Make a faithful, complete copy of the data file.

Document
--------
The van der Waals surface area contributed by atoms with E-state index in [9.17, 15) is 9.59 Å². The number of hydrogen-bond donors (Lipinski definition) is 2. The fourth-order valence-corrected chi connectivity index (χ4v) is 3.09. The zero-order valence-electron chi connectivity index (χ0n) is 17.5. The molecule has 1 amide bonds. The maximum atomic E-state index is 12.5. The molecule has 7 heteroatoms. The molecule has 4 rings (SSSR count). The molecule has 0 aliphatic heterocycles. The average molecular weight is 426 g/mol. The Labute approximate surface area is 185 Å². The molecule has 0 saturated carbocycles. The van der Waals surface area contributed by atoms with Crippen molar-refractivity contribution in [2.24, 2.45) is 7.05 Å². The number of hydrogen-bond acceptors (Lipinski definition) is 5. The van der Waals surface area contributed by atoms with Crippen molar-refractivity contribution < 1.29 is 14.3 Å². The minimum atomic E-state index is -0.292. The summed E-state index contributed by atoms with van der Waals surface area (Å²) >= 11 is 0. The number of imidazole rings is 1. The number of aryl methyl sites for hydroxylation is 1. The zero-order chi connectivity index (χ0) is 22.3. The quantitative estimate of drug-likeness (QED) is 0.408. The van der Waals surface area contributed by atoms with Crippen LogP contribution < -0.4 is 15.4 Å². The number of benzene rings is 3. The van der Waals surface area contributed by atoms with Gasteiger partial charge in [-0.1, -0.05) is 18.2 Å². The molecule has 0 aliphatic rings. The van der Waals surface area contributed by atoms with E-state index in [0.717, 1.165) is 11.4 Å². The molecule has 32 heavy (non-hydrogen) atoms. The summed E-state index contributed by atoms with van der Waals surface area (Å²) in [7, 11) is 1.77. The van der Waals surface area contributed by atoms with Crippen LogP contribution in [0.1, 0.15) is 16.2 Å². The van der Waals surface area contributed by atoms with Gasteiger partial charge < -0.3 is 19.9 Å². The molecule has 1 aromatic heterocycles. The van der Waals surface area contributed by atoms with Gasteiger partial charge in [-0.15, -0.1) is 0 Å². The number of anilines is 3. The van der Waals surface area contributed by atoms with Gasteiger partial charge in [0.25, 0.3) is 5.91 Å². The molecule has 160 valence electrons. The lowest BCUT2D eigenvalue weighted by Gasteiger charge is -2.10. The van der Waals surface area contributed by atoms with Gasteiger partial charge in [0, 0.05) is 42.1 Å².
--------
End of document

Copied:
The van der Waals surface area contributed by atoms with E-state index in [9.17, 15) is 9.59 Å². The number of hydrogen-bond donors (Lipinski definition) is 2. The fourth-order valence-corrected chi connectivity index (χ4v) is 3.09. The zero-order valence-electron chi connectivity index (χ0n) is 17.5. The molecule has 1 amide bonds. The maximum atomic E-state index is 12.5. The molecule has 7 heteroatoms. The molecule has 4 rings (SSSR count). The molecule has 0 aliphatic heterocycles. The average molecular weight is 426 g/mol. The Labute approximate surface area is 185 Å². The molecule has 0 saturated carbocycles. The van der Waals surface area contributed by atoms with Crippen molar-refractivity contribution in [2.24, 2.45) is 7.05 Å². The number of hydrogen-bond acceptors (Lipinski definition) is 5. The van der Waals surface area contributed by atoms with Crippen molar-refractivity contribution < 1.29 is 14.3 Å². The minimum atomic E-state index is -0.292. The summed E-state index contributed by atoms with van der Waals surface area (Å²) >= 11 is 0. The number of imidazole rings is 1. The number of aryl methyl sites for hydroxylation is 1. The zero-order chi connectivity index (χ0) is 22.3. The quantitative estimate of drug-likeness (QED) is 0.408. The van der Waals surface area contributed by atoms with Crippen LogP contribution < -0.4 is 15.4 Å². The number of benzene rings is 3. The van der Waals surface area contributed by atoms with Gasteiger partial charge in [-0.1, -0.05) is 18.2 Å². The molecule has 0 aliphatic rings. The van der Waals surface area contributed by atoms with E-state index in [0.717, 1.165) is 11.4 Å². The molecule has 32 heavy (non-hydrogen) atoms. The summed E-state index contributed by atoms with van der Waals surface area (Å²) in [7, 11) is 1.77. The van der Waals surface area contributed by atoms with Crippen LogP contribution in [0.1, 0.15) is 16.2 Å². The van der Waals surface area contributed by atoms with Gasteiger partial charge < -0.3 is 19.9 Å². The molecule has 1 aromatic heterocycles. The van der Waals surface area contributed by atoms with Gasteiger partial charge in [-0.15, -0.1) is 0 Å². The number of anilines is 3. The van der Waals surface area contributed by atoms with Gasteiger partial charge in [0.25, 0.3) is 5.91 Å². The molecule has 160 valence electrons. The lowest BCUT2D eigenvalue weighted by Gasteiger charge is -2.10. The van der Waals surface area contributed by atoms with Gasteiger partial charge in [0, 0.05) is 42.1 Å².